I might actually be doing something right.

I recognize that it’s going to be hard-going to keep up even a semblance of this sort of gender neutrality as Theo gets older, especially once he starts school. Eventually he will realize that the world has sorted almost everything into two neat little boxes: boy things and girl things. He may no longer want to play with dolls. He may no longer play at cooking or cleaning. He may ask me to stop switching pronouns in books, may no longer want to wear skinny jeans. Or he may not stop doing any of those things, an act of gender defiance that carries the very real threat of teasing or bullying by his peers. This last fact is why I don’t push too hard to erase all ideas of gender from Theo’s head – because I know that unless I’m willing to stay home full-time, homeschool him, and only allow him to be around like-minded people, he’s going to have to interact with folks who are frightened, and might even become violent, over the idea of someone not fitting neatly into the gender binary.

And it’s not that I want Theo to fit in at all costs; I just want him to be safe.

It’s important for me to remind myself that Theo is a person in his own right, and not just an extension of myself or else some kind of social experiment. I have to weigh the benefits of my idealism and good intentions against the possible real-world consequences that he might face, especially in places like the classroom or the schoolyard or the school bus, places where I am not there to protect or explain. There’s so much that I want to him to understand about gender and how it functions in our society, but I worry that if I explain it too soon or too quickly, he might repeat what I say to his friends and end up ostracized as the weird kid. And while I believe that what I say is the truth, I know that it’s a truth that so many other people don’t believe in. To say that gender is a social construct does not mean that it does not play an oppressive role in society; just because something was invented by people does not mean it can’t be used to hurt others. So I don’t want to make this his fight, at least not until he’s old enough to know that it is a fight, sometimes a dangerous one.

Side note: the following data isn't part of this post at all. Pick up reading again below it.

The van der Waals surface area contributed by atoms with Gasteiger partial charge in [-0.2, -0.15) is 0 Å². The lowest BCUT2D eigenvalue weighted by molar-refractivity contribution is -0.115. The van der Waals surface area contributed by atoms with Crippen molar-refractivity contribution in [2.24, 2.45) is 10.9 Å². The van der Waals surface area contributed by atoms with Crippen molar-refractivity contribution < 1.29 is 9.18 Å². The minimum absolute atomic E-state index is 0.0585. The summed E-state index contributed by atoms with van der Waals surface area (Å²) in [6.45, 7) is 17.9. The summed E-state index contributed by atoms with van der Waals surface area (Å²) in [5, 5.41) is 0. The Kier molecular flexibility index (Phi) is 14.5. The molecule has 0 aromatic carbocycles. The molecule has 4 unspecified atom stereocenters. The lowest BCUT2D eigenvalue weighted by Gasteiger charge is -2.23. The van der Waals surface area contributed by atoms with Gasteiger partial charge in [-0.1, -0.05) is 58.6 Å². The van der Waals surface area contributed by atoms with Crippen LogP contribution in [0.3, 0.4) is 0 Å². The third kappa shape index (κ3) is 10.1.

Mostly, though, I just want my kid to be himself. I want him to like whatever he likes, and dress however he wants to dress. I want him to be fully comfortable expressing who he is in whatever way he needs to. I want to be able to mitigate the idea that he can’t do or like certain things because they’re girl things. I want him to know that all toys and all games and all jobs and all clothing are for anyone, no matter what they’ve got between their legs. I want him to know that whether he’s a boy or a girl or anything else that he happens to be, that I will love him just as fiercely as I do now.